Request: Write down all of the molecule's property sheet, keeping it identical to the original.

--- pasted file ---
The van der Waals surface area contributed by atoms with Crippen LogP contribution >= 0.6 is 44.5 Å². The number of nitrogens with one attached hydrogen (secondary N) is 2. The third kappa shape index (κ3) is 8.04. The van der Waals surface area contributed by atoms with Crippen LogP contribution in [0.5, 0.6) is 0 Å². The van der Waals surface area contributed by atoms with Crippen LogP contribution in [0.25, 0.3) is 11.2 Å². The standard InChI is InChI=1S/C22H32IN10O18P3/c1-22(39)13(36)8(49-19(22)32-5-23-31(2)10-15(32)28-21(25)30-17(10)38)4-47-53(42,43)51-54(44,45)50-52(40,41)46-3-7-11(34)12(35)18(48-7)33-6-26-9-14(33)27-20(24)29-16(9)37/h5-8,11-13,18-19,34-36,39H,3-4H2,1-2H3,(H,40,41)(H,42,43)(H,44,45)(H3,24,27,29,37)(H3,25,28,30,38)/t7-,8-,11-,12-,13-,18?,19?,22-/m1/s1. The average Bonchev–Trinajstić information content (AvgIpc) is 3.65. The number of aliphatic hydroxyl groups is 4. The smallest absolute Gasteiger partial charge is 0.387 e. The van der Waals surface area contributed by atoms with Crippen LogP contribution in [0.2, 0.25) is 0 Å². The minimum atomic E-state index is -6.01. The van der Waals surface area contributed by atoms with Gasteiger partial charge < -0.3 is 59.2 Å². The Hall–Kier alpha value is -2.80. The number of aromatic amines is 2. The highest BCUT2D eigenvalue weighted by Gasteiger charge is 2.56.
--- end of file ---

The van der Waals surface area contributed by atoms with Crippen LogP contribution >= 0.6 is 44.5 Å². The number of nitrogens with one attached hydrogen (secondary N) is 2. The third kappa shape index (κ3) is 8.04. The van der Waals surface area contributed by atoms with Crippen LogP contribution in [0.5, 0.6) is 0 Å². The van der Waals surface area contributed by atoms with Crippen LogP contribution in [0.25, 0.3) is 11.2 Å². The standard InChI is InChI=1S/C22H32IN10O18P3/c1-22(39)13(36)8(49-19(22)32-5-23-31(2)10-15(32)28-21(25)30-17(10)38)4-47-53(42,43)51-54(44,45)50-52(40,41)46-3-7-11(34)12(35)18(48-7)33-6-26-9-14(33)27-20(24)29-16(9)37/h5-8,11-13,18-19,34-36,39H,3-4H2,1-2H3,(H,40,41)(H,42,43)(H,44,45)(H3,24,27,29,37)(H3,25,28,30,38)/t7-,8-,11-,12-,13-,18?,19?,22-/m1/s1. The average Bonchev–Trinajstić information content (AvgIpc) is 3.65. The number of aliphatic hydroxyl groups is 4. The smallest absolute Gasteiger partial charge is 0.387 e. The van der Waals surface area contributed by atoms with Crippen LogP contribution in [0.2, 0.25) is 0 Å². The minimum atomic E-state index is -6.01. The van der Waals surface area contributed by atoms with Gasteiger partial charge < -0.3 is 59.2 Å². The Hall–Kier alpha value is -2.80. The number of aromatic amines is 2. The highest BCUT2D eigenvalue weighted by Gasteiger charge is 2.56.